General Election Manifestos: Flooding

All three of England’s main parties refer to flooding in their manifestos. Here’s what they say: 

The Conservative manifesto trades on the Government’s existing record, setting out that: 

Government investment has better protected over 600,000 properties from flooding and coastal erosion, and since 2015, has protected over 900,000 acres of farmland. In 2020, we announced a doubling of capital funding into flood defences in England to a record £5.6 billion over 2021-2027. We will maintain this record flooding funding to continue to protect homes, farms and businesses. 

Policy Connect’s view: The Government’s record investment in flood and coastal erosion risk management is welcome. However, the current capital programme is under pressure due to COVID, inflation, and skills shortages, and is anticipated to ‘better protect’ around 40% fewer properties than originally anticipated. Government funding for flood defences beyond 2027 should account for inflationary pressure within the construction sector and more accurately reflect the wider benefits that nature-based flood defences can play.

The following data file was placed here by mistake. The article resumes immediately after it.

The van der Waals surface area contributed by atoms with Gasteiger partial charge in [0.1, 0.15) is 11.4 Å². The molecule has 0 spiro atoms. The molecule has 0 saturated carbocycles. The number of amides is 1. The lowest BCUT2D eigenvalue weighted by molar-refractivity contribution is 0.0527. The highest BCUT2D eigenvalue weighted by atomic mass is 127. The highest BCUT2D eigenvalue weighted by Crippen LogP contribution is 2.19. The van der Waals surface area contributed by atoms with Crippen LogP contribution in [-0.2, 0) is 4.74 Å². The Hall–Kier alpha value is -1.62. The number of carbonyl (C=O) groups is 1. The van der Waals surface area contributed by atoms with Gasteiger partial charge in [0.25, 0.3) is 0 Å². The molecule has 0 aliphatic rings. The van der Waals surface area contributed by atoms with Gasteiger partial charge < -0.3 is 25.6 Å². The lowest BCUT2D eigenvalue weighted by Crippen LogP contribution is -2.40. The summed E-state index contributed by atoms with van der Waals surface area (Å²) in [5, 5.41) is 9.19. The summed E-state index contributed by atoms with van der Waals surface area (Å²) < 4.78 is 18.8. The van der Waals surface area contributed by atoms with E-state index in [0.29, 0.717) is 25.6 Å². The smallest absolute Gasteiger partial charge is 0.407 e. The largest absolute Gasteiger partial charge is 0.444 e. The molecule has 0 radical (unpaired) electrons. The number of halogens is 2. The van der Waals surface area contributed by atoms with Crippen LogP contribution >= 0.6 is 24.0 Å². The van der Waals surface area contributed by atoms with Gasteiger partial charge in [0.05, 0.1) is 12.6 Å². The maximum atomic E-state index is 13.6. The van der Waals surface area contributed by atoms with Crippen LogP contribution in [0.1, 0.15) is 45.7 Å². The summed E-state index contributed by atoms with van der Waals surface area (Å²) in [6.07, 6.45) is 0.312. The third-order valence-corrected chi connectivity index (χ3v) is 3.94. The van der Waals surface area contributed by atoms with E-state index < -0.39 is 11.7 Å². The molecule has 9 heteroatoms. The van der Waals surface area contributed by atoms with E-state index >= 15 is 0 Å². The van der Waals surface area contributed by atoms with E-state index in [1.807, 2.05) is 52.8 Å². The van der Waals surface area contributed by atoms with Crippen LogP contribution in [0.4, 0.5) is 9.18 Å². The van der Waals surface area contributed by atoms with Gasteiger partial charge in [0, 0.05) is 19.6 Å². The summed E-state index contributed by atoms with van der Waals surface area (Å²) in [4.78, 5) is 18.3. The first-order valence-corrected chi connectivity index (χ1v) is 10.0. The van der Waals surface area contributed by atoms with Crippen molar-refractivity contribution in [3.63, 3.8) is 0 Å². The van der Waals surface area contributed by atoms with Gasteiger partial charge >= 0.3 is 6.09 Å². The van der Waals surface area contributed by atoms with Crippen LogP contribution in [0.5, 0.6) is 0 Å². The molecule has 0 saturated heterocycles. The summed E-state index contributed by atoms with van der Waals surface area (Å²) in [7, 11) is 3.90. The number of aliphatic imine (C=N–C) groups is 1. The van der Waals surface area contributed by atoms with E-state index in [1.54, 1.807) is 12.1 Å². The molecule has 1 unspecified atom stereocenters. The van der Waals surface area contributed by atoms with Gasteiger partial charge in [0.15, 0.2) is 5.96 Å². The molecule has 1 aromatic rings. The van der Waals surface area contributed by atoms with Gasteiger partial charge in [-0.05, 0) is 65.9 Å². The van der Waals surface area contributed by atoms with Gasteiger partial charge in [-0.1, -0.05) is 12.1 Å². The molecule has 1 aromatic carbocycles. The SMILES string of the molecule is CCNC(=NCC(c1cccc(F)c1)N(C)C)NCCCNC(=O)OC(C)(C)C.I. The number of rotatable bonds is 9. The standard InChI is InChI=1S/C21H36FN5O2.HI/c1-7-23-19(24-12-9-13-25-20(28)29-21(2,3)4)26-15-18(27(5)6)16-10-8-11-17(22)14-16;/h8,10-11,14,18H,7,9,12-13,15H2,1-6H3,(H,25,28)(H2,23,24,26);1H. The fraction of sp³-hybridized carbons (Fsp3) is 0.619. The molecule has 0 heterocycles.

The Liberal Democrat manifesto pledges to: 

Create and restore habitats like saltmarshes, mudflats and seagrass meadows to guard against coastal flooding and erosion and absorb carbon emissions. 

Support farmers properly in restoring woodland, peatland and waterways, creating new natural flood protections.

Properly fund local planning departments to improve planning outcomes and ensure housing is not built in areas of high flood risk without adequate mitigation, by allowing local authorities to set their own fees. 

Implement Schedule 3 of the Flood and Water Management Act to require sustainable drainage systems in new developments. 

Policy Connect’s view: The former points are vague and hard to accurately cost.  However, we consider that the latter two points will significantly reduce the risk of flooding in both new and existing communities. The Westminster Sustainable Business Forum has called for both of these policy changes within its recent Bricks and Water inquiry. 

The Labour manifesto acknowledged that: 

Without action, flooding and coastal erosion will pose greater risks to lives, livelihoods and people’s wellbeing. 

And pledged that: 

Labour will improve resilience and preparation across central government, local authorities, local communities, and emergency services. 

Policy Connect’s view:  Although the Labour manifesto contains several commitments to improve water quality, it is light on detail surrounding flooding.  It is disappointing to find that recent announcements from Labour on a taskforce and Minister for Flood Resilience, have not been included in the manifesto.  We hope that these pledges will be honoured. 

Robert Allen, Senior Policy and Research Manager